He proved to be half right as Perry would fall to ninth in overall selection. But there’s no doubt Craft is representing him and all those shotgun athletes with a dream when she makes her Olympic debut Friday.
The 2015 World Champ started shooting international skeet at age 14 after finding the sport through 4-H. She graduated in 2015 from Lindenwood University near St. Louis majoring in Exercise Science. She qualified for her first Olympics by not finishing outside the top-eight internationally once in five events. In an ultra-tight Olympic points battle with teammate Caitlin Connor, it came down to a gold-medal shoot-off between the two of them during the World Championships that ultimately earned Craft her ticket.
“Getting to the Olympics is what I’ve worked so hard for and I’m extremely satisfied and excited about the opportunity,” she says. “Competing against the best and being an Olympic medalist would be an extremely big deal. It sets you apart. But if something doesn’t fall into place and I don’t become a medalist, I will still be satisfied. But that goal now is to be on top of the podium no doubt.”
ATHLETE EXTRA: Craft’s Sports Illustrated Video Interview
Sutiya Jiewchaloemmit of Thailand is currently ranked No. 1 in the world. China’s Ning Wei was runner-up to Rhode in London and finished second as well in Athens. She was on the podium last summer as a bronze medalist at the World Championships. Slovakia’s Danka Bartekova is the reigning Olympic bronze medalist. Also, keep an eye on Great Britain’s 19-year-old Amber Hill who won last year’s World Cup Final and picked up a three other World Cup medals this quad. Diana Bacosi of Italy and Poland’s Aleksandra Jarmolinska currently hold the world record, scoring a perfect score of 75 targets in two different matches in 2015.
Format: Competitors in international skeet shoot on eight different stations to hit two orange clay targets per series thrown from two houses located at the left and right end of the range. The house on the left is called “High House”, and the one on the right is called “Low House.” Competitors shoot at each station one-at-a-time. During qualification, every women’s competitor has to shoot 75 targets, divided in three rounds of 25 targets each. Every round involves up to six athletes, who shoot from stations number 1, 2, 3, 4, 5, 6, 7 and 8 rotating from left to right and shooting single or double targets according to a fixed scheme. The top-six athletes from the qualification phase advance to the semifinal round, where they shoot 16 targets each from stations number 3, 4, 5 and 4 again. During the semifinals, targets are always thrown as doubles and the athletes switch to the following station every two doubles. The semifinal round concludes when every athlete has fired four targets from station number 3, 4 and 5, and four last targets again from station number 4. The top-two athletes from the semifinal round advance to the gold-medal match, while the next two athletes advance to the bronze- medal match. The two medal matches are conducted with the same rules of the semifinals: the two finalists shoot 16 targets from stations number 3, 4, 5 and 4 again. All ties are broken by shoot-offs.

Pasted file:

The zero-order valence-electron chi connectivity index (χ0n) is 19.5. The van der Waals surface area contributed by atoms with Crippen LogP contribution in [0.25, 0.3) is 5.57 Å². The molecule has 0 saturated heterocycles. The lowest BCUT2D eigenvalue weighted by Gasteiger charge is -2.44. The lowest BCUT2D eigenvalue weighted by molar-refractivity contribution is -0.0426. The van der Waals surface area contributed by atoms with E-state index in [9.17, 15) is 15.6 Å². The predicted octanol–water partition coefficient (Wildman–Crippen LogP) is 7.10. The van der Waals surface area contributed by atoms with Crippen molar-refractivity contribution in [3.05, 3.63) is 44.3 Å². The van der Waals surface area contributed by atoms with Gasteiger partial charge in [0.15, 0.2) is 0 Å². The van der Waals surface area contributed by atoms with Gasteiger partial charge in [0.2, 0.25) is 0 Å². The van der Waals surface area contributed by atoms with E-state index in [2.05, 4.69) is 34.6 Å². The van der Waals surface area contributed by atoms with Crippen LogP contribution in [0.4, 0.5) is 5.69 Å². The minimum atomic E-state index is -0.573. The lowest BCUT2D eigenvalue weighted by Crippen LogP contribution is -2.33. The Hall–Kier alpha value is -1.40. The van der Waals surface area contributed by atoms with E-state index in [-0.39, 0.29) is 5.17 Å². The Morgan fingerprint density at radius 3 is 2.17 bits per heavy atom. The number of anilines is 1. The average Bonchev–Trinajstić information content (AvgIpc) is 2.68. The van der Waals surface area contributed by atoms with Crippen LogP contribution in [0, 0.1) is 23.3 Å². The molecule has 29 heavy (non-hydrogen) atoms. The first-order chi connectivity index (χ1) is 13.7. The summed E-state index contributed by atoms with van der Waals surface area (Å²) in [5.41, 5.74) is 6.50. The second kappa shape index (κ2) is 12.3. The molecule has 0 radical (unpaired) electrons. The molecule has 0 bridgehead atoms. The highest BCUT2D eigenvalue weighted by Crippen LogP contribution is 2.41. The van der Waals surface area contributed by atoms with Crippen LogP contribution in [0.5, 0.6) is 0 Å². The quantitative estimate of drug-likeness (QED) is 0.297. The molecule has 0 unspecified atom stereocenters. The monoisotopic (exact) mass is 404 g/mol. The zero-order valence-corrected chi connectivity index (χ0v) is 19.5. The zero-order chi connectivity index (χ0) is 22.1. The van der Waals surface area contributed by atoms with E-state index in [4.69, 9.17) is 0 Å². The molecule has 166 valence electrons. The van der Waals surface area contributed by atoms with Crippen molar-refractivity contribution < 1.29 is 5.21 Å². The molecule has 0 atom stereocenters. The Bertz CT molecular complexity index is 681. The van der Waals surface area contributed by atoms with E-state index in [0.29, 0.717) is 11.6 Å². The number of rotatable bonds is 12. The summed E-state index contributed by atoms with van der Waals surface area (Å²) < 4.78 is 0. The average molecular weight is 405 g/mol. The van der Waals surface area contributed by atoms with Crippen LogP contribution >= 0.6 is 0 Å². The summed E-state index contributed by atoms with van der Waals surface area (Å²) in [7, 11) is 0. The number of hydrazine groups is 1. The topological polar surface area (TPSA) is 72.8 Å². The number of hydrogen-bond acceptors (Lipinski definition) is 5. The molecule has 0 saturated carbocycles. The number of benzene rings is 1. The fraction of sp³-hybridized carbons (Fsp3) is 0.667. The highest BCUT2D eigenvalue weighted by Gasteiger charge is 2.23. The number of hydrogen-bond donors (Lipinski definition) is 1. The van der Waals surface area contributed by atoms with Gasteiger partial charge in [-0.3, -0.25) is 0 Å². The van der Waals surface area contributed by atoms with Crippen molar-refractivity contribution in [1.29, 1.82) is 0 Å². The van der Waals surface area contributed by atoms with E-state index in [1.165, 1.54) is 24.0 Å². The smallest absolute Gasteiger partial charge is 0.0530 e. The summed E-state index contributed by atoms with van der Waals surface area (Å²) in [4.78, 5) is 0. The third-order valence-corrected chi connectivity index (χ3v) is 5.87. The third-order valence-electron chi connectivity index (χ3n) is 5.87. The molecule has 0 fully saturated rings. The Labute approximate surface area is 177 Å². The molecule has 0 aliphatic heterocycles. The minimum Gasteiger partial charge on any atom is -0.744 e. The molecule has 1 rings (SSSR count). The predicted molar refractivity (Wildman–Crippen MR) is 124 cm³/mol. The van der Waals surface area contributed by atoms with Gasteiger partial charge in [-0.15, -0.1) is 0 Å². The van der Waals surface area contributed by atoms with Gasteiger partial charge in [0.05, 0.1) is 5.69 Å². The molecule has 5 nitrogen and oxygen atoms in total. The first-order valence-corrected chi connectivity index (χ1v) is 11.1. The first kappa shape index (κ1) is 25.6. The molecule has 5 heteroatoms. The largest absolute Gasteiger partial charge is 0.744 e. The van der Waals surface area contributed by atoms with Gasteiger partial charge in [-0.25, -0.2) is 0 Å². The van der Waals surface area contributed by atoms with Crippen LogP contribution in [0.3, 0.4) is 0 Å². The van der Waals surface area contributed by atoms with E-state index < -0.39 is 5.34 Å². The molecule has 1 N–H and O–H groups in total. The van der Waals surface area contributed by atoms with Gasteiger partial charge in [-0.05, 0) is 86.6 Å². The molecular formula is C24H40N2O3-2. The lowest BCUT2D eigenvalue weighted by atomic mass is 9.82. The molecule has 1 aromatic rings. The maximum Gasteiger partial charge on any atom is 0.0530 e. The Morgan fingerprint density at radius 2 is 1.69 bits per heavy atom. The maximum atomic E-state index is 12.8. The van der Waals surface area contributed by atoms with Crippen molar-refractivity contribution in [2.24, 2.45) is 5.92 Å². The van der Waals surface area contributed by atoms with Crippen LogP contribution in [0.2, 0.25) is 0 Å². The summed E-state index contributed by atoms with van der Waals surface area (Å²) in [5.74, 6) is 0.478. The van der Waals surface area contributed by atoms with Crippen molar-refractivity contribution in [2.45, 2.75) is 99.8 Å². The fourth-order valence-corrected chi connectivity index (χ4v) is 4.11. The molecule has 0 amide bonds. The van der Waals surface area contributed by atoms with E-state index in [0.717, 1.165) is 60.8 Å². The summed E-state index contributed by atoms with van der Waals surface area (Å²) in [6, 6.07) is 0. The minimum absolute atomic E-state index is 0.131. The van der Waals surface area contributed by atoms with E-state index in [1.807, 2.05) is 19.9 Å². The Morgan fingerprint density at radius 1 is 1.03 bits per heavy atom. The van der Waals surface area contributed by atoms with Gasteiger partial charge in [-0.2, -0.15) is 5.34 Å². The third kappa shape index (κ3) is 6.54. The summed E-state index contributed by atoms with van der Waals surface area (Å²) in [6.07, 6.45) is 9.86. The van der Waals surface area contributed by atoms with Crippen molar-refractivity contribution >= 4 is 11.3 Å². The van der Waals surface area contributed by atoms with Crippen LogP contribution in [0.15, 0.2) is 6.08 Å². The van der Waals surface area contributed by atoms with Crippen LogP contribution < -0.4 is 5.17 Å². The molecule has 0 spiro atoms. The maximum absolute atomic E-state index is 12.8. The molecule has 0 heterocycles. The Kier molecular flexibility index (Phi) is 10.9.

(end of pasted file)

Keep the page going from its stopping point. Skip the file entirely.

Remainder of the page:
Qualification – 8:00 a.m. – 12:00 p.m. ET
Finals – 2:00 p.m. | FINALS LIVESTREAM starting at 2:00 p.m. ET
Men’s Prone Rifle
Michael McPhail. Darlington, Wisconsin – Rifle
One of the top Prone Rifle shooters in the world, the 2012 Olympian has earned 10 medals in international competition including two World Cup wins in 2015. A Sergeant First Class in the U.S. Army, he is one of the soldier-athletes for U.S. Army Marksmanship Unit.
ATHLETE EXTRA: Olympian Michael McPhail
David Higgins. San Clemente, California – Rifle
Staged a remarkable comeback in the final round of Olympic Team Trials, passing three-time Olympic medalist Matt Emmons to earn his Olympic nomination. He graduated from the Air Force Academy in June becoming the first cadet-athlete ever to qualify for the Olympic Games. He’ll enlist in the Marines follow his competition in Rio.
ATHLETE EXTRA: The Wild Card, David Higgins